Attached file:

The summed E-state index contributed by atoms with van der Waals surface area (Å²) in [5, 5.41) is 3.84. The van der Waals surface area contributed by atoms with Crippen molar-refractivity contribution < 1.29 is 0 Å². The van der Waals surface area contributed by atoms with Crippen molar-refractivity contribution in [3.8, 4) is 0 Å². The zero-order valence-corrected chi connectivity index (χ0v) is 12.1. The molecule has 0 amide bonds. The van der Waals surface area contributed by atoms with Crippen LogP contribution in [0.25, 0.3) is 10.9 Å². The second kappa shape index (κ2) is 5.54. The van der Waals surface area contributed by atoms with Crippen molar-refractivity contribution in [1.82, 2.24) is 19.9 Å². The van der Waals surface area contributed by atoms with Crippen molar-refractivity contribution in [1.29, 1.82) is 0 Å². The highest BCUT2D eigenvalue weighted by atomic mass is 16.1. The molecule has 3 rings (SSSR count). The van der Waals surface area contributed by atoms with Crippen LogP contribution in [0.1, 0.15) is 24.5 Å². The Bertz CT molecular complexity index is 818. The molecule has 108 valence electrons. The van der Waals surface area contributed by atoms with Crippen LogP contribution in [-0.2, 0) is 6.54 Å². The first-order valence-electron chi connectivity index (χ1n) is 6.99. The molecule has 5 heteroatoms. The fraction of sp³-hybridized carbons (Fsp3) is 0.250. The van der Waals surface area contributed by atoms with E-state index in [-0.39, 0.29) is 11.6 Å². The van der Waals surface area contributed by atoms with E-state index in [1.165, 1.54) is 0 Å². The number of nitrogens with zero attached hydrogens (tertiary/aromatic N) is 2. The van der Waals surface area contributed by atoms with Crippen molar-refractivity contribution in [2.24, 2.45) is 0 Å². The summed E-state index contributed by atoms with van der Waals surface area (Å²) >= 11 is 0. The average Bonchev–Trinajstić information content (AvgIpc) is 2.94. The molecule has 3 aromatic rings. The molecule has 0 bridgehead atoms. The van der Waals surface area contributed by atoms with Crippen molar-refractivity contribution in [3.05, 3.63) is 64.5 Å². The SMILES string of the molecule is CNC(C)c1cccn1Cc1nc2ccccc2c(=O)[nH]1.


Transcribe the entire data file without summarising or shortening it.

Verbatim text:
The summed E-state index contributed by atoms with van der Waals surface area (Å²) in [5, 5.41) is 3.84. The van der Waals surface area contributed by atoms with Crippen molar-refractivity contribution < 1.29 is 0 Å². The van der Waals surface area contributed by atoms with Crippen molar-refractivity contribution in [3.8, 4) is 0 Å². The zero-order valence-corrected chi connectivity index (χ0v) is 12.1. The molecule has 0 amide bonds. The van der Waals surface area contributed by atoms with Crippen LogP contribution in [0.25, 0.3) is 10.9 Å². The second kappa shape index (κ2) is 5.54. The van der Waals surface area contributed by atoms with Crippen molar-refractivity contribution in [1.82, 2.24) is 19.9 Å². The van der Waals surface area contributed by atoms with Crippen molar-refractivity contribution in [1.29, 1.82) is 0 Å². The highest BCUT2D eigenvalue weighted by atomic mass is 16.1. The molecule has 3 rings (SSSR count). The van der Waals surface area contributed by atoms with Crippen LogP contribution in [0.1, 0.15) is 24.5 Å². The Bertz CT molecular complexity index is 818. The molecule has 108 valence electrons. The van der Waals surface area contributed by atoms with Crippen LogP contribution in [-0.2, 0) is 6.54 Å². The first-order valence-electron chi connectivity index (χ1n) is 6.99. The molecule has 5 heteroatoms. The fraction of sp³-hybridized carbons (Fsp3) is 0.250. The van der Waals surface area contributed by atoms with E-state index in [-0.39, 0.29) is 11.6 Å². The van der Waals surface area contributed by atoms with E-state index in [1.165, 1.54) is 0 Å². The number of nitrogens with zero attached hydrogens (tertiary/aromatic N) is 2. The van der Waals surface area contributed by atoms with Crippen molar-refractivity contribution in [2.24, 2.45) is 0 Å². The summed E-state index contributed by atoms with van der Waals surface area (Å²) >= 11 is 0. The average Bonchev–Trinajstić information content (AvgIpc) is 2.94. The molecule has 3 aromatic rings. The molecule has 0 bridgehead atoms. The van der Waals surface area contributed by atoms with Crippen molar-refractivity contribution in [3.05, 3.63) is 64.5 Å². The SMILES string of the molecule is CNC(C)c1cccn1Cc1nc2ccccc2c(=O)[nH]1.